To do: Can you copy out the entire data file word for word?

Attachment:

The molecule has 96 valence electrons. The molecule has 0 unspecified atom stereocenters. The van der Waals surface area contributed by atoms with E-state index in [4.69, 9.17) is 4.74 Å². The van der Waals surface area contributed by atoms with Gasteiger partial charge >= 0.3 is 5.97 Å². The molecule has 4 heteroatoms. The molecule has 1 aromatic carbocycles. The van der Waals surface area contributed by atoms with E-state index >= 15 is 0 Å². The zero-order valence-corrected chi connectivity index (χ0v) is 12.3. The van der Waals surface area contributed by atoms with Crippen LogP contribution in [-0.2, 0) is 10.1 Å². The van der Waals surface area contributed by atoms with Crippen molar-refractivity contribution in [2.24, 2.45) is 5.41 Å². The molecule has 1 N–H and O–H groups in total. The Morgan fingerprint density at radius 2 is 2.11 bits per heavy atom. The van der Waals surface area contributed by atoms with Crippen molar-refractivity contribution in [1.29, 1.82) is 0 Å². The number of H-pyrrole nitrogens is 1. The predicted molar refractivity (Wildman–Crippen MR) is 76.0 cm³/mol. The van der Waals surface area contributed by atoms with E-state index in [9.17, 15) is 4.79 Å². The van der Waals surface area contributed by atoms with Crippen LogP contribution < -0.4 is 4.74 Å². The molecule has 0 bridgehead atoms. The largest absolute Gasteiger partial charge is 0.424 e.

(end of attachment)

The molecule has 96 valence electrons. The molecule has 0 unspecified atom stereocenters. The van der Waals surface area contributed by atoms with E-state index in [4.69, 9.17) is 4.74 Å². The van der Waals surface area contributed by atoms with Gasteiger partial charge >= 0.3 is 5.97 Å². The molecule has 4 heteroatoms. The molecule has 1 aromatic carbocycles. The van der Waals surface area contributed by atoms with E-state index >= 15 is 0 Å². The zero-order valence-corrected chi connectivity index (χ0v) is 12.3. The van der Waals surface area contributed by atoms with Crippen LogP contribution in [-0.2, 0) is 10.1 Å². The van der Waals surface area contributed by atoms with Crippen molar-refractivity contribution in [2.24, 2.45) is 5.41 Å². The molecule has 1 N–H and O–H groups in total. The Morgan fingerprint density at radius 2 is 2.11 bits per heavy atom. The van der Waals surface area contributed by atoms with Crippen molar-refractivity contribution in [1.29, 1.82) is 0 Å². The number of H-pyrrole nitrogens is 1. The predicted molar refractivity (Wildman–Crippen MR) is 76.0 cm³/mol. The van der Waals surface area contributed by atoms with E-state index in [9.17, 15) is 4.79 Å². The van der Waals surface area contributed by atoms with Crippen LogP contribution < -0.4 is 4.74 Å². The molecule has 0 bridgehead atoms. The largest absolute Gasteiger partial charge is 0.424 e.